The skin of the Moose was drest with the hair on, but a great deal of it has come off, and the rest is ready to drop off. The horns of the elk are remarkably small. I have certainly seem of them which would have weighed five or six times as much…& therefore beg of you not to consider those now sent as furnishing a specimen of their ordinary size.
You can read this and 20,456 more of Jefferson’s letters at https://founders.archives.gov, along with 27,015 letters other people wrote to him. The Library of Congress also has a teacher’s guide to the Thomas Jefferson Papers—including an early draft of the Declaration of Independence, with handwritten revisions—at https://www.loc.gov/teachers/classroommaterials/connections/thomas-jefferson/.
Your back matter for this book is so rich. I’d love to know more about it if there is anything you’d like to share.
I wrote Jefferson Measures a Moose for two kinds of readers: those who love stories, and those who love facts and figures.* So instead of the book ending with one author’s note, it ends with two.
The first, “A Mania for Math,” tells more about the story. It was a fun chance to share some entertaining anecdotes (readers flipping through will surely stop to find out why there is a picture of a man being tossed out a window!) and interesting details (to help out his friend, James Madison not only weighed a weasel; he also counted its teeth, measured its tongue, and even reported how it smelled: “a sort of rankish musk, but not so strong as to be very offensive”).
The second author’s note, “Jefferson’s Numbers,” sprang from the book’s opening lines:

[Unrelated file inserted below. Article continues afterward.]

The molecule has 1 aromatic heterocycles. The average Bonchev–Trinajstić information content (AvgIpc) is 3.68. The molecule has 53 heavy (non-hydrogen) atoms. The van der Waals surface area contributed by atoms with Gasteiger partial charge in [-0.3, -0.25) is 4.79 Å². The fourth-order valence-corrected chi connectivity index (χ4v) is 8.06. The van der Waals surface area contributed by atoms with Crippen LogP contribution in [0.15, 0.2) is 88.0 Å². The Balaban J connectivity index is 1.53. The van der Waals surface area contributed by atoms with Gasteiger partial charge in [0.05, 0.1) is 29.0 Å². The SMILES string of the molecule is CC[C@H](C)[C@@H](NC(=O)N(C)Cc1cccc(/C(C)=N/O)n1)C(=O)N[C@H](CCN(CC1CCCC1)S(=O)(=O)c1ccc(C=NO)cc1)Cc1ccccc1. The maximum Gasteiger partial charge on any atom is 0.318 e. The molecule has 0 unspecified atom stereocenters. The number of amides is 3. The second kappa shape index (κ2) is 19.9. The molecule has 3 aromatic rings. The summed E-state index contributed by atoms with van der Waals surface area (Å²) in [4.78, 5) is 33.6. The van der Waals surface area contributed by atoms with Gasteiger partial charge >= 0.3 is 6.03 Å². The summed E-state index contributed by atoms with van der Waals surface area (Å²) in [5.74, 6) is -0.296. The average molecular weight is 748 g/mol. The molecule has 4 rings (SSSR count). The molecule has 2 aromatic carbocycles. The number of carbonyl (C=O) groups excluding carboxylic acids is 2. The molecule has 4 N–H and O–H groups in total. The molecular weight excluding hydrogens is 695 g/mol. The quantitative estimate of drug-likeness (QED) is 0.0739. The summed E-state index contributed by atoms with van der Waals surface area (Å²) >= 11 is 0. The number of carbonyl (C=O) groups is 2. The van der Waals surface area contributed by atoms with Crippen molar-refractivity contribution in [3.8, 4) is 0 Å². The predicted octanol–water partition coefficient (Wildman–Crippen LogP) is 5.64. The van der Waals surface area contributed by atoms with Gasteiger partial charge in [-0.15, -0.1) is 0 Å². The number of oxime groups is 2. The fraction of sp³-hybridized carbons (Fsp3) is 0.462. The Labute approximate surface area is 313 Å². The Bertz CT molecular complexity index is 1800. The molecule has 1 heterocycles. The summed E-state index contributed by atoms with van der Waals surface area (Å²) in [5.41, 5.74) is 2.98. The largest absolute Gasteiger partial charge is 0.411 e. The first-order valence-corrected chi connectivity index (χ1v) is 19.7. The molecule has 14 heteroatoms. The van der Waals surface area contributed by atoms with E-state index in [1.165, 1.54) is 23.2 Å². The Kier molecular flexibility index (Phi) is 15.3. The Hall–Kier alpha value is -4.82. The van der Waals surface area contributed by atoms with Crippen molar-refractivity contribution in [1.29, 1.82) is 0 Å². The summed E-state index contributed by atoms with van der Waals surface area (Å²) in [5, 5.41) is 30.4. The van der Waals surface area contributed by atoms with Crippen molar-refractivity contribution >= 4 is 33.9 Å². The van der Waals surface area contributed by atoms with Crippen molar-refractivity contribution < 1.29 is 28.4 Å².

Thomas Jefferson loved asking questions about NUMBERS.
HOW MUCH would a horse eat?
HOW FAR was an hour’s walk?
HOW LONG did it take to grow a pea?
(He loved peas, too.)
I knew the facts-and-figures kids would demand answers to those questions and others raised in the course of the story. How big were animals in America? How much time and money did it take to have a moose delivered? “Jefferson’s Numbers” addresses them all.
*Of course, plenty of kids love stories AND facts. Luckily, no one has to choose!
Bringing Jefferson Measures a Moose into the Classroom
Rockliff’s responses show the obvious math connection that Jefferson Measures a Moose can be a part of along with history connections. I’ve collected several primary sources showing Jefferson’s mathematical documentation in a curated primary source set. Students could work with sets of Jefferson’s numbers or use them as inspiration for their own collections of measurements. Jefferson’s report on weights, measures, and coins, also in the curated set, could set the stage for a lively discussion and modified measuring given Jefferson’s suggested system.
For students who want to dig deeper into the interactions between Jefferson and Buffon, letters between the two as well as a letter from Madison to Jefferson are also included in the set of sources. Rockliff includes additional letters in her list of primary sources in the back matter. Students can use these to work with transcripts, translation (from French to English), as well as a look at letter writing formalities of the day. Of course, they also reveal additional information that students can use to build on their understanding of Jefferson and Buffon’s relationship from Rockliff’s picture book.
Author: Tom Bober
Tom Bober is a school librarian at RM Captain Elementary, 2018 Library Journal Mover and Shaker, former Teacher in Residence at the Library of Congress, and author of the upcoming book Elementary Educator’s Guide to Primary Sources: Strategies for Teaching. He writes the Picture Books and Primary Sources posts for AASL’s KQ blog and has written articles for several publications. Tom also presents at conferences, runs workshops, and gives webinars to promote the use primary sources in student learning. He began his career as an elementary classroom teacher, was also an educational technologist, and has spent the last nine years as a school librarian.